Smoking In Switzerland

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Can you guess from which age a child can legally purchase cigarettes in Geneva? 15 years? 18 years? Perhaps even older? I bet not many of you would have guessed that a child can buy tobacco here as soon as it is able to walk and talk. There is absolutely no restrictions. You could, if you wanted to, send your toddler into a shop to buy your cigarettes.

This really threw me, when I heard it on the news yesterday. The legal age from which children are able to buy cigarettes is set by the Cantons, the Swiss states, not the central government. Which means that you may be able to send your three year old for cigarettes in Geneva, but if you go to neighbouring Vaud, you will have to wait 15 years until your child is 18 years old.

When I mentioned this to friends last night, two of them said that they often see children as young as 13 or 14 years old smoking. Both of these friends live near high schools in Geneva.

Today I searched for information about smoking in Switzerland, and found this:

Most 11-13 year olds in Switzerland have never smoked, only 10% of 11 year old and 31% of 13 year olds have tried smoking

9% of 13 year olds smoke

25% of 15 year olds smoke

When asked if they smoke regularly, ie. weekly or daily, 4% of 13 year olds , and 17% of 15 year olds admitted to doing so.

I wondered about that, and how it compares with other countries, so searched and found research from the Child And Adolescent Research Unit in Edinburgh which has collated information on children’s health and wellbeing throughout Europe.

Many more children in Scotland try smoking at an early age. Around 4% of 11 year olds and 19% of 13 year olds have tried smoking

6 % of 13 year olds smoke

18% of 15 year olds smoke

When asked if they smoke regularly, ie. weekly or daily, 4% of 13 year olds , and 10% of 15 year olds admitted to doing so. The figures in Scotland are split into girls/boys so show slight variations to the Swiss ones. (PDFs)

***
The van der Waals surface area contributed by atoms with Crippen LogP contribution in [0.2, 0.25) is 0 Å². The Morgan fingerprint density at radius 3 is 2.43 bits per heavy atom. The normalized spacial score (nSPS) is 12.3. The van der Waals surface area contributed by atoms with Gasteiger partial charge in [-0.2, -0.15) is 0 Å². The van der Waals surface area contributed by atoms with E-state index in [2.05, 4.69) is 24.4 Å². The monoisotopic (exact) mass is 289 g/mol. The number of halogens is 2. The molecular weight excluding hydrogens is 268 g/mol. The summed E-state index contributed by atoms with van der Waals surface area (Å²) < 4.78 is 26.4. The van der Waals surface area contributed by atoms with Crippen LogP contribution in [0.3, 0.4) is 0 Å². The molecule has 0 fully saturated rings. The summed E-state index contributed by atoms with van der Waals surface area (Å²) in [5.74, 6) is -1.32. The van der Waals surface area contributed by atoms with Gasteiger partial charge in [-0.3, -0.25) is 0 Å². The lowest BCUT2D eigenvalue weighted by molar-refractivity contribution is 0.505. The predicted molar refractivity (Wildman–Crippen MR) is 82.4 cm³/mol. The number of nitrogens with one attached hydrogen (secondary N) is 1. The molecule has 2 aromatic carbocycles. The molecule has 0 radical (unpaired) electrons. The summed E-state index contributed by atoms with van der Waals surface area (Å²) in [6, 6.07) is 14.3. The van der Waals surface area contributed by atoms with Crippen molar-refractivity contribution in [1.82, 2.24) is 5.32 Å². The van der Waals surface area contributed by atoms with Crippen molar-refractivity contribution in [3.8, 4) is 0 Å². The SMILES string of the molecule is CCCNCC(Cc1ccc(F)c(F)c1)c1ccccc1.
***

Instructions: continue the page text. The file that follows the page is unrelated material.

I was certainly surprised that Switzerland, with it’s clean and healthy image, has more under-age smokers than Scotland.

Does the availability of cigarettes make it easier for children to smoke? Perhaps. In Scotland you cannot walk up to a cigarette machine, put your money in and pull out a packet of cigarettes. Making cigarettes more difficult to buy could well help prevent so many Swiss children smoking.

To do that they would have to either remove the machines, or do what they have done in Germany. A few years ago they introduced a new system that to buy cigarettes from a machine, you have to enter a bank card (or a drivers license) with electronic chip that has the age of the holder saved on it. Not foolproof, but certainly a step in the right direction.

My eldest child is 9 years old, and the thought of her lighting up her first fag in just over a year is pretty scary. Looks like we shall have to have a little chat soon about the dangers of smoking.

 

3 Comments on “Smoking In Switzerland

  1. Scary stuff! My parents smoked and it was disgusting. Put me off enough to not even try it till I was 16. I wish they’d just ban it!

  2. I was lucky enough to grow up in a non-smoking family, but DH smoked when I first met him. I made him give it up, and am so glad I did.

    Smoking is a nasty habit, unfortunately peer pressure makes it look ‘cool’. I sincerely hope that I don’t even have to deal with it!

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